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He Says It's Time to Put Up or Shut Down : Rancho Palos Verdes: Councilman Steve Kuykendall doesn't like big government or high taxes. But with his city deeply in debt, he says voters must decide whether to abandon local control or generate the money to support it.


When Steve Kuykendall won a seat on the Rancho Palos Verdes City Council in November, he was a "read my lips" conservative Republican opposed to big government and new taxes.

Like most people living in this upscale bedroom city of 42,000 on the Palos Verdes Peninsula, he didn't trust the distant state or federal bureaucracies and favored local control.

"It was them against us," he said.

He still feels that way, but his thinking has begun to change. The line between "them" and "us" has blurred and, at times, even he has felt the hot breath of anti-government hostility blowing his way.

After eight bruising months of trying to balance the city's red-ink-stained budget, the 45-year-old ex-Marine-turned-banker-and-politician has learned that when political ideology comes hard up against fiscal reality, something has to give.

Twice now he has found himself justifying tax increases of one kind or another and voting to raise revenues. That isn't popular in a city where Republicans outnumber Democrats almost 2 to 1.

Kuykendall is now proposing a ballot measure asking Rancho Palos Verdes residents whether they want to keep local control or turn the reins of government back to the county.

The referendum language should be spare and blunt, he said, such as: "Should we abandon the city form of government?"

If the answer is yes, the council should settle the city's debts, close the doors at City Hall and disappear.

If the majority voted to keep local control, they would then have to specify how they intend to pay for paving streets and maintaining parks, police and fire services. The ballot would list taxing options to be checked off. There can be no more waffling; the message must be clear--either put up the money or shut down the city, he said.

"It's not a question of ideology, but whether a locally controlled city government can survive or not," Kuykendall said. "The voters have to decide if we're going to have local government or not. It's that simple. If they want local government, they're going to have to pay for it."

Rancho Palos Verdes is a sprawling, boots-and-saddles bit of suburbia that was incorporated nearly 20 years ago to stop high-density development. Perched on a rugged coastline and graced with spectacular ocean views, voters decided then that they wanted no part of high-rise condominiums, commercial shopping malls or industry.

The city was formed to control density and preserve the rural landscape. Wide, tree-lined streets, manicured yards, white rail fences, hiking and horse trails, a dozen city parks and a rich, laid-back lifestyle were valued more than a revenue-generating tax base.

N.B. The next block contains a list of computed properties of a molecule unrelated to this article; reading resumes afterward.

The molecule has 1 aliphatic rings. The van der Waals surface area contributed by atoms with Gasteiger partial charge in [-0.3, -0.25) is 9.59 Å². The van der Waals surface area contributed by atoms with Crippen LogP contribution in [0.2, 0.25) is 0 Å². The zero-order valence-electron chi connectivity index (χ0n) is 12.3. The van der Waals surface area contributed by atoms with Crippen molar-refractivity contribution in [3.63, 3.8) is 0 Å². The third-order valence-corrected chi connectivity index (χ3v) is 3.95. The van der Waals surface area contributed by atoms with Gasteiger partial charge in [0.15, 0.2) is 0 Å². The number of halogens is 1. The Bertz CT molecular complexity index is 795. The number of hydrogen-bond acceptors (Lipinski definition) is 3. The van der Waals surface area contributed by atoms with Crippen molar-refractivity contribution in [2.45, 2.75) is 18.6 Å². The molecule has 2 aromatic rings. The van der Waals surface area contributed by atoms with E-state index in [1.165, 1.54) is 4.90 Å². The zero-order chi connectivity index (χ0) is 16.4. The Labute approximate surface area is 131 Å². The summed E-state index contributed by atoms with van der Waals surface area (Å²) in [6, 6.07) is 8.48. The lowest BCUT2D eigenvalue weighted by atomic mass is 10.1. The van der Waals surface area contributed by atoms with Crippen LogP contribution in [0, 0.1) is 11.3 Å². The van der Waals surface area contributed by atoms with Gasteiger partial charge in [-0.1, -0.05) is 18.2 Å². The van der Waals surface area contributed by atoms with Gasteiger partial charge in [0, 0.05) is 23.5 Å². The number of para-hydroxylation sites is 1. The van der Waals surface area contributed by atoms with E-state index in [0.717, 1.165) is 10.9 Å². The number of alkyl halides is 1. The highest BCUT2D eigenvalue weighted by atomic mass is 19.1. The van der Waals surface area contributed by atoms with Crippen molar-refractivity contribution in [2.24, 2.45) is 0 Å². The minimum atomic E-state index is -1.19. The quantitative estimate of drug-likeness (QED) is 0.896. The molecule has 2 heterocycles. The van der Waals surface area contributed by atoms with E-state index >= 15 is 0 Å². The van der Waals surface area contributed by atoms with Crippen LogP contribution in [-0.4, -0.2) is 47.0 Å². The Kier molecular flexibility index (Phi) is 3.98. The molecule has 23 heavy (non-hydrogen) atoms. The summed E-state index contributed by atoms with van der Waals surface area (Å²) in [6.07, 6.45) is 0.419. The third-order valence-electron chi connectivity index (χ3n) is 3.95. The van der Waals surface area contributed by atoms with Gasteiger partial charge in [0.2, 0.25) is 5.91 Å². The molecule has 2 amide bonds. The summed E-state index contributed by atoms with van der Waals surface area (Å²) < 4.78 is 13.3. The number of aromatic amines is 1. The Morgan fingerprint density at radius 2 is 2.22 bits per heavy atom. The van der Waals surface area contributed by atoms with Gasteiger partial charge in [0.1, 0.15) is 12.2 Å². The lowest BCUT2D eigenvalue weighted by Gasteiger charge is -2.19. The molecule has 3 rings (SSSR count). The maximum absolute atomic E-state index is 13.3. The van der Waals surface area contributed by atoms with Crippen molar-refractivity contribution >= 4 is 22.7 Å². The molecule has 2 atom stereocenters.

City government by design was to be small and unobtrusive. No city hall was built; instead, the government was located in a cinder-block barracks building on an old Air Force missile base. Over the past decade a few temporary buildings have been added, but City Hall is still a surplus military barracks.

No city in the South Bay gets by on less tax money.

"This city is well managed and its staff is efficient," Kuykendall said. "But it has a basic fiscal flaw: There is no tax base, no commercial or industrial area to generate the kind of revenues needed to run the city."

From the start, in 1973, residents rejected the idea of commercial or industrial growth in Rancho Palos Verdes, believing they could make it on a residential property tax base uncluttered by shopping centers or factories. Then Proposition 13 was passed in 1978, cutting into the city's primary source of revenue. Since then the once-affluent city has lived off of reserves and has failed to pay the full cost of city services, Kuykendall said.

Faced with a declining economy and a $3-million revenue shortfall this year, the council has cut $1.5 million from the budget, cut services and lopped off 14 of the city's 50 employees. Still, projected revenues for the $7.2-million general fund budget are short by at least $1 million. And that doesn't count the potential loss of another $2 million in state funds because of the state budget crisis.

In April, Kuykendall went along with the rest of the council and asked the voters for more money, in the form of an annual parcel tax. The measure was narrowly rejected in that election. When the council came back with a proposal this month to form an assessment district to raise $868,000, it touched off a storm of protest.

The message from a small but vocal group before the council was clear: no more taxes. Even so, the council created the special assessment district. The average homeowner will pay an added $51 a year and the money will be used to maintain parks, median strips, street lights and traffic signals.

Kuykendall originally opposed forming the district but then voted for it after insisting that its authority be limited by a two-year sunset clause. Unless the voters approve an extension in the November, 1993, municipal elections, the district will cease to exist in 1994.

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